kind: Gateway
    name: kong-gw-demo
    namespace: kong
    rules:
    - matches:
    - path:
    type: PathPrefix
    value: /test
    queryParams:
    - type: RegularExpression
    name: version
    value: (1|2)
    backendRefs:
    - name: httpbin-svc
    kind: Service
    port: 8080

HTTPMethod

Continuing, we can also match requests based on the HTTP method. In the following example, we match GET and POST methods at the path /test.

Note: There is a limitation to match one method per match path. In my opinion it should support multiple methods (as an array) but this is considered a breaking change hence it is not being done at the moment. GitHub issue

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apiVersion: gateway.networking.k8s.io/v1
kind: HTTPRoute
metadata:
name: httpbin-route
namespace: httpbin
annotations:
konghq.com/strip-path: 'true'
spec:
parentRefs:
- group: gateway.networking.k8s.io
kind: Gateway
name: kong-gw-demo
namespace: kong
rules:
- matches:
- path:
type: PathPrefix
value: /test
method: "POST"
- path:
type: PathPrefix
value: /test
method: "GET"
backendRefs:
- name: httpbin-svc
kind: Service
port: 8080

Host name Match

If we want to use host name to the matching rule, we can put the host names on the HTTPRoute object. As we did not specify hostname on our Gateway Listener, the listener allows all hosts names to be matched. In the example below, the HTTPRoute can match all three domain names proxy.li.k8s, test.proxy.li.k8s or test.proxy.li.test with path /test.

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apiVersion: gateway.networking.k8s.io/v1
kind: HTTPRoute
metadata:
name: httpbin-route
namespace: httpbin
annotations:
konghq.com/strip-path: 'true'
spec:
hostnames:
- proxy.li.k8s
- test.proxy.li.k8s
- test.proxy.li.test
parentRefs:
- group: gateway.networking.k8s.io
kind: Gateway
name: kong-gw-demo
namespace: kong
rules:
- matches:
- path:
type: PathPrefix
value: /test
backendRefs:
- name: httpbin-svc
kind: Service
port: 8080

The cluster operator can also impose restrictions on the hostnames that the listener should respond to. By adding hostnames to the listener section, only the allowed hostnames will be matched to the HTTPRoute. Hostnames prefixed with a wildcard label (*) are interpreted as a suffix match. This means that a match for *.example.com would include both test.example.com and foo.test.example.com, but not example.com.

Now, let’s update our Gateway object kong-gw-demo to include hostname: "*.li.k8s", above HTTPRoute will only match the requests that has path /test and hostname proxy.li.k8s or test.proxy.li.k8s, not test.proxy.li.test.

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apiVersion: gateway.networking.k8s.io/v1
kind: Gateway
metadata:
name: kong-gw-demo
namespace: kong
spec:
gatewayClassName: kong-demo
listeners:
- name: proxy
hostname: "*.li.k8s"
port: 80
protocol: HTTP
allowedRoutes:
namespaces:
from: Selector
selector:
matchLabels:
shared-gateway-access: "true"

Here is a table explaining how hostname match on Gateway and HTTPRoute.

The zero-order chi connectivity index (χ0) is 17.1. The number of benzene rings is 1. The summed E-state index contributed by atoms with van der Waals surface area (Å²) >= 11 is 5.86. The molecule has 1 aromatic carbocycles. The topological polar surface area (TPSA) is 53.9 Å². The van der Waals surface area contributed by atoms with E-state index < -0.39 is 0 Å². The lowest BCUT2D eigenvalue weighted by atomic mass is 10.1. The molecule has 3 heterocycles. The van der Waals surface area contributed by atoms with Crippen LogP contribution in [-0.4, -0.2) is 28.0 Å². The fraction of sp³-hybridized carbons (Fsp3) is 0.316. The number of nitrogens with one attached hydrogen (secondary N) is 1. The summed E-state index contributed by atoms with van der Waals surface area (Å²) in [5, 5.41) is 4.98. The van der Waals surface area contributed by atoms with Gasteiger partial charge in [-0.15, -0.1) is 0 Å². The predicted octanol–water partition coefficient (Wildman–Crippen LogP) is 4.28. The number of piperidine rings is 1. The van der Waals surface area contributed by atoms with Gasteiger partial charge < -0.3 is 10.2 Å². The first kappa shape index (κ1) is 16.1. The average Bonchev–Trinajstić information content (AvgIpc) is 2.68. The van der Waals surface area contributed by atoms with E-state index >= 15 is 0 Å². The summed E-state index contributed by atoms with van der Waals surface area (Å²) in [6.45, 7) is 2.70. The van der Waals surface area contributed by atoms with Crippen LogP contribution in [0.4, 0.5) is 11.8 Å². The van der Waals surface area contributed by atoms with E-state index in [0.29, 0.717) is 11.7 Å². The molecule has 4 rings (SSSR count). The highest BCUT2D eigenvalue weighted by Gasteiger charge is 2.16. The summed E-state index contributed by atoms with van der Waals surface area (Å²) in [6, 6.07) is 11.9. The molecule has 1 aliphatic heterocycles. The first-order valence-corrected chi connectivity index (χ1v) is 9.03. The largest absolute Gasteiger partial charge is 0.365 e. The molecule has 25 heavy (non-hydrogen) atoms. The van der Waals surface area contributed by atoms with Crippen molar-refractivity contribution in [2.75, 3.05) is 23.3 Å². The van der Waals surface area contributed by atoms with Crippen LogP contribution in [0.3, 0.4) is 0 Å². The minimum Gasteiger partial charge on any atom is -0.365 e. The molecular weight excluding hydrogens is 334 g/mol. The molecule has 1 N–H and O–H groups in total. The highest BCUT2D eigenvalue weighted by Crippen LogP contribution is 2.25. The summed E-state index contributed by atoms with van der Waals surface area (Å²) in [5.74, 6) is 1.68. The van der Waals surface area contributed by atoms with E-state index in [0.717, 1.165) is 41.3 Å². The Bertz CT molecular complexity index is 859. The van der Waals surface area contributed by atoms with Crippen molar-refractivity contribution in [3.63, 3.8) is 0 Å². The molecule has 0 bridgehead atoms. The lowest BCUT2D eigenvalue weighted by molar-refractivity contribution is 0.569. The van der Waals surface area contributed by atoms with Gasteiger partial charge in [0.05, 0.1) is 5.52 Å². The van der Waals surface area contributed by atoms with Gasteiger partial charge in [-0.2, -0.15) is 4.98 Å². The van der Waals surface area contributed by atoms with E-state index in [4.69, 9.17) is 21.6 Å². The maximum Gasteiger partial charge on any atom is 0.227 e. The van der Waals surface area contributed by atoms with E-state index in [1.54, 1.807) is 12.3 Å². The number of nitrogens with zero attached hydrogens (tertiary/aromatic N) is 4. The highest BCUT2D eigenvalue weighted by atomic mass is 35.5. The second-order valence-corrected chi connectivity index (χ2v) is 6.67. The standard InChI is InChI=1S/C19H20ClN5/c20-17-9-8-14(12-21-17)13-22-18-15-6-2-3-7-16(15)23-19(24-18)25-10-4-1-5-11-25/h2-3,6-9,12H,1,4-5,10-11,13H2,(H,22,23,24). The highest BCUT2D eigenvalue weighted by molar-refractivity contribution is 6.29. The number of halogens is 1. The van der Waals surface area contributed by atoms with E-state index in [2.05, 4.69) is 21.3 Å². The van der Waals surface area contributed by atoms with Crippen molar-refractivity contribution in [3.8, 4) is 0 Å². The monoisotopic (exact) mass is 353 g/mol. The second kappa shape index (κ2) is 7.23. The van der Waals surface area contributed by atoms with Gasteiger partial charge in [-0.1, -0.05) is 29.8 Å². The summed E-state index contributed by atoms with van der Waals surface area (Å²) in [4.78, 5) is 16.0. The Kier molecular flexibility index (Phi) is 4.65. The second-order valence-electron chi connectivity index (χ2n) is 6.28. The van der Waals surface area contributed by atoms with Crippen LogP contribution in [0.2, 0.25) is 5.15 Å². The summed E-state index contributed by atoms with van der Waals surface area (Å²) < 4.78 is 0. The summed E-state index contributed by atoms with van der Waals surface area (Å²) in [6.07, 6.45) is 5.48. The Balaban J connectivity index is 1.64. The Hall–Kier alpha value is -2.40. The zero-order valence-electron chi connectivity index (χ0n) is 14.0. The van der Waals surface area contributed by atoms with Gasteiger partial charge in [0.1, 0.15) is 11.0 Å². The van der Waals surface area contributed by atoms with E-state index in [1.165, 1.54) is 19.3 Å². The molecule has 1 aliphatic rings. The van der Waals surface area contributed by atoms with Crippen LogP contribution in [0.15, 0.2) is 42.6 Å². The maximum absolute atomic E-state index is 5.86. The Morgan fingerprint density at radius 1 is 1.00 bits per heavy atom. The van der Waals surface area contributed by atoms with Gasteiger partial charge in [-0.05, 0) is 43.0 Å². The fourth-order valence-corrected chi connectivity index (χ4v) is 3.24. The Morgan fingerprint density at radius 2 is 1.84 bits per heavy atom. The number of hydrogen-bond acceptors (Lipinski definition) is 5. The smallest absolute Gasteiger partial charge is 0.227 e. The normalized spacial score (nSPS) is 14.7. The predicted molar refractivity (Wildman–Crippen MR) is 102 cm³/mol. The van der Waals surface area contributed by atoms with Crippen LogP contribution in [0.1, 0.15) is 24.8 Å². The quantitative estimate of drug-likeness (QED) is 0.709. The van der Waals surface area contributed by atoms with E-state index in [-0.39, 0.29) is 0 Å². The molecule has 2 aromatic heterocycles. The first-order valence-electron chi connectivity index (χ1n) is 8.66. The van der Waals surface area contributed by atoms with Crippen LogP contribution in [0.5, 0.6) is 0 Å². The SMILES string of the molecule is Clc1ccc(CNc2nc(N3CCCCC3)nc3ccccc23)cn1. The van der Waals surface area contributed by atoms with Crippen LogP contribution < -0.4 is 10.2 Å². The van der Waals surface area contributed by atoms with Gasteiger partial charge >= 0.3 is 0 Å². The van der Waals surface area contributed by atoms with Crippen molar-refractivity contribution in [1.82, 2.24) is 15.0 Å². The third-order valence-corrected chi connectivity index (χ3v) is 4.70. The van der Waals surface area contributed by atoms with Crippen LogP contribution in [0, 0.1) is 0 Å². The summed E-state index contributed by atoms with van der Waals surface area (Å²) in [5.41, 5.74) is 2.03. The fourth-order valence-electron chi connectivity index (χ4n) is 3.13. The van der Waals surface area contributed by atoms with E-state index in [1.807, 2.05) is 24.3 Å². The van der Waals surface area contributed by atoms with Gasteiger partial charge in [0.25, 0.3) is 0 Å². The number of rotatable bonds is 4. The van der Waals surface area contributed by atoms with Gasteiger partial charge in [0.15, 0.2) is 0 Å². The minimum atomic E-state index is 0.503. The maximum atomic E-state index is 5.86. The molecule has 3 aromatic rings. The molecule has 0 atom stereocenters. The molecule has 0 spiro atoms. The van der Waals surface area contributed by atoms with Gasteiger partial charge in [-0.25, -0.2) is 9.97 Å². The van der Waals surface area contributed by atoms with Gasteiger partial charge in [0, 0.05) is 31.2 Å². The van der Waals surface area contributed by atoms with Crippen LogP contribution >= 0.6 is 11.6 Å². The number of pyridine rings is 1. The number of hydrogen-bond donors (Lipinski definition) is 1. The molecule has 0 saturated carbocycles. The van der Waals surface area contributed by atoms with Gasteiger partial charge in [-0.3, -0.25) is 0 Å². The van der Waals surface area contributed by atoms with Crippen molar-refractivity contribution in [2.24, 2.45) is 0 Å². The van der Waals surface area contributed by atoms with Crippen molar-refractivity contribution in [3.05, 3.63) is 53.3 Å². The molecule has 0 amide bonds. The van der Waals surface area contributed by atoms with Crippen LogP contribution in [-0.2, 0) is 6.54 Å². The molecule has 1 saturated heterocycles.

Gateway HTTPRoute Matched Hostname
proxy.li.k8s *.li.k8s proxy.li.k8s
————– —————– ——————
*.li.k8s *.li.k8s *.li.k8s
————– —————– ——————
*.li.k8s proxy.li.k8s proxy.li.k8s
test.proxy.li.k8s test.proxy.li.k8s
proxy.li.net Not match

HTTPRouteFilter

HTTPRouteFilter helps to process request or respoonse right through the request lifecycle. While Kong plugins offer additional capabilities, here we’ll delve into what can be accomplished using the native Gateway API.

RequestHeaderModifier

As name suggested, you can modify request headers directly on the HTTPRoute. It supports three actions:

  • set: Set overwrites the request with the given header (name, value) before the action.
  • add: Add adds the given header(s) (name, value) to the request before the action. It appends to any existing values associated with the header name.
  • remove: Remove the given header(s) from the HTTP request before the action. The value of Remove is a list of HTTP header names. Note that the header names are case-insensitive.
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apiVersion: gateway.networking.k8s.io/v1
kind: HTTPRoute
metadata:
name: httpbin-route
namespace: httpbin
annotations:
konghq.com/strip-path: "true"
spec:
parentRefs:
- group: gateway.networking.k8s.io
kind: Gateway
name: kong-gw-demo
namespace: kong
rules:
- matches:
- path:
type: PathPrefix
value: /test
filters:
- type: RequestHeaderModifier
requestHeaderModifier:
add:
- name: x-test-id
value: fomm
set:
- name: User-Agent
value: fomm-local
remove: ["Accept"]
backendRefs:
- name: httpbin-svc
kind: Service
port: 8080

ResponseHeaderModifier

Similar to RequestHeaderModifier, you can also change Response header. It also support the same 3 actions, set,add and remove.

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apiVersion: gateway.networking.k8s.io/v1
kind: HTTPRoute
metadata:
name: httpbin-route
namespace: httpbin
annotations:
konghq.com/strip-path: "true"
spec:
parentRefs:
- group: gateway.networking.k8s.io
kind: Gateway
name: kong-gw-demo
namespace: kong
rules:
- matches:
- path:
type: PathPrefix
value: /test
filters:
- type: ResponseHeaderModifier
responseHeaderModifier:
add:
- name: x-test-id
value: fomm
set:
- name: User-Agent
value: fomm-local
remove: ["Access-Control-Allow-Origin", "Access-Control-Allow-Credentials"]
backendRefs:
- name: httpbin-svc
kind: Service
port: 8080

RequestRedirect